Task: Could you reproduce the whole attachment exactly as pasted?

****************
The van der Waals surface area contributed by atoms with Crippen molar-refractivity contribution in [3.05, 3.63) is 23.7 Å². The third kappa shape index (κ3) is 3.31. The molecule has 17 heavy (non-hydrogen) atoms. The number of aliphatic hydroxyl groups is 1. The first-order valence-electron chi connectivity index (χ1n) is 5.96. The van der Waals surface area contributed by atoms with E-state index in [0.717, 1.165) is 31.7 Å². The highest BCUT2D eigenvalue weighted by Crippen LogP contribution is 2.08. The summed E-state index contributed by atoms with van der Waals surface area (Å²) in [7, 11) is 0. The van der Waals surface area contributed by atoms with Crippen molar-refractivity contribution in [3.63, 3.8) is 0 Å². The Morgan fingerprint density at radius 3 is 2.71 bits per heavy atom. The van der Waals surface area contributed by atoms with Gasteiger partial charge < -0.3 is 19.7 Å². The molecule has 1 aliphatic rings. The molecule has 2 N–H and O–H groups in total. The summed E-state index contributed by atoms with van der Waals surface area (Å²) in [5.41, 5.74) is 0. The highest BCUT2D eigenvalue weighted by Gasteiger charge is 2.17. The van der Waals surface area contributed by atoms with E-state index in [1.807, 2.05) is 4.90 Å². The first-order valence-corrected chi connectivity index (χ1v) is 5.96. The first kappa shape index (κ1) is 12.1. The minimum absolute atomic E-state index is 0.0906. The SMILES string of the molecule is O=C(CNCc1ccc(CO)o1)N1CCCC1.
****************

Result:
The van der Waals surface area contributed by atoms with Crippen molar-refractivity contribution in [3.05, 3.63) is 23.7 Å². The third kappa shape index (κ3) is 3.31. The molecule has 17 heavy (non-hydrogen) atoms. The number of aliphatic hydroxyl groups is 1. The first-order valence-electron chi connectivity index (χ1n) is 5.96. The van der Waals surface area contributed by atoms with E-state index in [0.717, 1.165) is 31.7 Å². The highest BCUT2D eigenvalue weighted by Crippen LogP contribution is 2.08. The summed E-state index contributed by atoms with van der Waals surface area (Å²) in [7, 11) is 0. The van der Waals surface area contributed by atoms with Crippen molar-refractivity contribution in [3.63, 3.8) is 0 Å². The Morgan fingerprint density at radius 3 is 2.71 bits per heavy atom. The van der Waals surface area contributed by atoms with Gasteiger partial charge < -0.3 is 19.7 Å². The molecule has 1 aliphatic rings. The molecule has 2 N–H and O–H groups in total. The summed E-state index contributed by atoms with van der Waals surface area (Å²) in [5.41, 5.74) is 0. The highest BCUT2D eigenvalue weighted by Gasteiger charge is 2.17. The van der Waals surface area contributed by atoms with E-state index in [1.807, 2.05) is 4.90 Å². The first-order valence-corrected chi connectivity index (χ1v) is 5.96. The first kappa shape index (κ1) is 12.1. The minimum absolute atomic E-state index is 0.0906. The SMILES string of the molecule is O=C(CNCc1ccc(CO)o1)N1CCCC1.